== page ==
Thursday, May 9, 2013

Pristine, Not So White

I have one lovely white iris that grows at work. This one managed to escape the freeze.
Shot with Canon 100m Macro, edited in Lightroom.
This was not how I had thought my final edit would be. So I'll walk you through what I did.
This was my first attempt.

After a few 'normal' adjustments, I lowered the saturation to zero in the basic panel (except for the 2 on the left). Even though the flower was white, there was still color in the images. On those two images I used the adjustment brush to desaturate all but the area I wanted left yellow. I really liked the whiteness of it, that's why the title is Pristine.
The collage was then created in the Print Module of Lightroom and exported as a jpg instead of printing.
Now into Photoshop: I duplicated my layer. With the magic wand tool I selected the white background, held down the option/alt key and clicked on the Adjustment Mask icon in the layers panel. This automatically puts the mask on the opposite of the selection. (I could have just deleted it....)
In Photoshop I tweaked the levels a touch and masked the image in the upper left corner because it was already dark enough.
I still wasn't happy with the way my black and white images looked. Too gray for my taste. So I added my favorite way to 'tint' a photo in Photoshop. This is an excellent way to get a more cohesive look to a group of images or just tint black and white images.
Layer>New Fill Layer>Solid Color. Change the blend mode to soft light and click ok.

Pick a light shade of your choosing. You can alway lower the opacity of this layer. Mine is 35% At any time you can double click the color thumbnail to change or tweak the color. I decided to play around and add a second color to mine. Love the touch of warmth it added.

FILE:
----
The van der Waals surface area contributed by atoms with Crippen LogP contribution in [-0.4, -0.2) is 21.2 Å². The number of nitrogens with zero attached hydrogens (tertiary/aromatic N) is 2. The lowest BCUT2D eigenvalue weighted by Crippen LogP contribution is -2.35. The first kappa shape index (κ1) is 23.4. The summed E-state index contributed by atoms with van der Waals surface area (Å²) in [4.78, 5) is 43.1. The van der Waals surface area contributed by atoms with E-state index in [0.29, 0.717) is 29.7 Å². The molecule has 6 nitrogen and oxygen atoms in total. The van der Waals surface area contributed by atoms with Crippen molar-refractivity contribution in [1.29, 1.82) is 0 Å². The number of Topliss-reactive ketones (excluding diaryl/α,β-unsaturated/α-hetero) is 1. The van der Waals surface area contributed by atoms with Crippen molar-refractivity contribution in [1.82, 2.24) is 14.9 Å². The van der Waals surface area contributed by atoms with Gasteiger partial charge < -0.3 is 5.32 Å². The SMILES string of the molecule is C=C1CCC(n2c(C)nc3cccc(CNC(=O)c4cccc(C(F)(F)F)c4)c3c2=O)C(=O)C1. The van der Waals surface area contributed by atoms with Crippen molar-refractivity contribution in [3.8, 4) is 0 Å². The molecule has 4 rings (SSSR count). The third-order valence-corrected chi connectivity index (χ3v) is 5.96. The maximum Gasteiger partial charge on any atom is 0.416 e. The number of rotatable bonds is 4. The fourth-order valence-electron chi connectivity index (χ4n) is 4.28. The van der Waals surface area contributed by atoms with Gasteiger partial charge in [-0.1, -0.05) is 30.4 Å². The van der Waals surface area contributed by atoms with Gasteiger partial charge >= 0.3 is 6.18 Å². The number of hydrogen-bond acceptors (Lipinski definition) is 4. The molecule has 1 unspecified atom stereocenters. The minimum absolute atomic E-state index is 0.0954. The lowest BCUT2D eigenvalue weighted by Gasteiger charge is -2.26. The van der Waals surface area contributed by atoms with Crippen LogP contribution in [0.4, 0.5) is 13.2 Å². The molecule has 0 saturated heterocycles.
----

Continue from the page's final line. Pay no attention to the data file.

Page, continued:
I wanted a subtle background pattern, I clicked on my background layer and added an overlay from the Allyse Overlays kit, #3 and lowered the opacity to 25%.
My tint layer is also coloring my background. If you don't want this, clip the tint layer to the photo layer below. In this case I would need to merge my levels layer down first. Choose the levels layer, right click and choose merge down.
To clip the tint layer to the photo layer, you have several choices.
1. Hover your mouse between the 2 layers with the option/alt key held down, when the 2-colored circle (or square in CS6) with a down-facing arrow shows up, click.
2. Select the top layer,  Go to Layer> Create Clipping Mask
3. Shift/Command/G or that would be Shift/Control/G on a PC.
Another option is to mask it like we did the background copy layer.
I added the 'Pristine' title using the font, Sweetly Broken (Dafont) a favorite.
By the way, what's blooming in your garden?
Have a super blessed weekend!


  1. Lovely images and clear instruction to accomplish the look - thanks.

  2. Wow Roxi, the photos look awesome. Seems like it would be hard to get such a "true" white photo, great job!

  3. This is such a beautiful feminine photo...pristine beauty.

  4. Thanks for sharing an excellent and generous tutorial for a lovely effect!


  5. I love that gorgeous little hint of colour!


I read and appreciate all your comments. Have a blessed day!